Provided by Mitch Mode of Mel’s Trading Post in Rhinelander
A typical mid August day may well find temperatures hovering in the 80s, pushing 90 on many days. Not so this time around as 70s seem the norm over the past two weeks. That pattern of repeated cold fronts (northerly winds are often a tip-off) has slowed fishing of late. But we head into the weekend and next week with the forecast showing a warm weather pattern returning and that should bode well for area fishermen.
Fish like steady weather so the forecast is good news. Lake temperatures have drifted lower in the cooler weather and we think a return to more normal August temperatures should spur some better fish action.
Walleyes are still in a normal summer pattern, which means they will usually be in 12-15 feet of water on most lakes and most certainly seeking weedy areas adjacent to either sand or gravel. If you can find such an area on a good walleye lake you should be into some fish. Jigs tipped with leeches or crawlers still work well. There are some very good artificial leeches on the market now that serve well if naturals are either tough to find. Jig size and color varies; there is no universal choice there. But anglers have been picking up walleyes all along and that should continue.
Musky fishing is typically slower in August and this year has been no exception. But the big fish still need to eat and you can still get some good action. Weeds are the key; fish along the edges of them with medium size lures or, if conditions are right, use top water lures. It is entirely possible that the most productive lure in this area has been, for decades, a black bucktail with a gold spinner blade. They still work.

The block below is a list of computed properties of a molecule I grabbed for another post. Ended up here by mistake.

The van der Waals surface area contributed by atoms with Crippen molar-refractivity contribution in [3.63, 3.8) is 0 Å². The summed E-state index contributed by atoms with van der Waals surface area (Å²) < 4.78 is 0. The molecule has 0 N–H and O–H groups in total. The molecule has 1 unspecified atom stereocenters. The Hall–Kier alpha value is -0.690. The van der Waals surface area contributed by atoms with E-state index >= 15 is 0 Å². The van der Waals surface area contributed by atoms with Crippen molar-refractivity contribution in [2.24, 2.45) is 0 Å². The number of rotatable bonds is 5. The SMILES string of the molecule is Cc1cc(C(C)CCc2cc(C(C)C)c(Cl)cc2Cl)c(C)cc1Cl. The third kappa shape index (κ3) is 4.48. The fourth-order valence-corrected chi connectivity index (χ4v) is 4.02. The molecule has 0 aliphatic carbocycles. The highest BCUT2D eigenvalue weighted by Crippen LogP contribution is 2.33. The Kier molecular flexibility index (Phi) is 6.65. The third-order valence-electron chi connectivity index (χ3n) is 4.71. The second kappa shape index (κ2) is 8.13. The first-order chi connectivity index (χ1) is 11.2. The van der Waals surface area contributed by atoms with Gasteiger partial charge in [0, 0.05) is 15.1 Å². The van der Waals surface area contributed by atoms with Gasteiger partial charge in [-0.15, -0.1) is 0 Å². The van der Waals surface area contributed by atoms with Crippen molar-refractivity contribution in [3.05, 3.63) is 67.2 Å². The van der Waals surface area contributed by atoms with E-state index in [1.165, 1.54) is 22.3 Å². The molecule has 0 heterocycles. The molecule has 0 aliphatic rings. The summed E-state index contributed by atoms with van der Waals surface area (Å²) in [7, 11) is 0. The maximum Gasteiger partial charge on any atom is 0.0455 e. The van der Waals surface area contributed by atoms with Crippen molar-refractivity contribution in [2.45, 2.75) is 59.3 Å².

If there is one fish that seems more active in late summer it is the largemouth bass. And as a bonus they are fairly predictable in that they prefer shallower water (10’ or less) and heavy cover (lily pads, weeds, woody cover). Find that combination and you may well find yourself in some hot bass action. Bass are aggressive, taking minnow imitations as well as top-water lures. Use some heavier tackle as you’ll have to move fish away from cover when you hook them.
Smallmouth bass will be in deeper water and prefer habitats similar to walleyes. You’ll need to find a sandy lakebed in 15 feet or so of water, and work deep-running minnow or crayfish imitations. An option for smallies is some area rivers that hold good populations of smallmouth. Rivers are shallower and easier to fish than many lakes and an hour or two in a canoe floating areas of the Wisconsin River can be very productive.
Overall fishing remains steady as we move into the last weeks of August.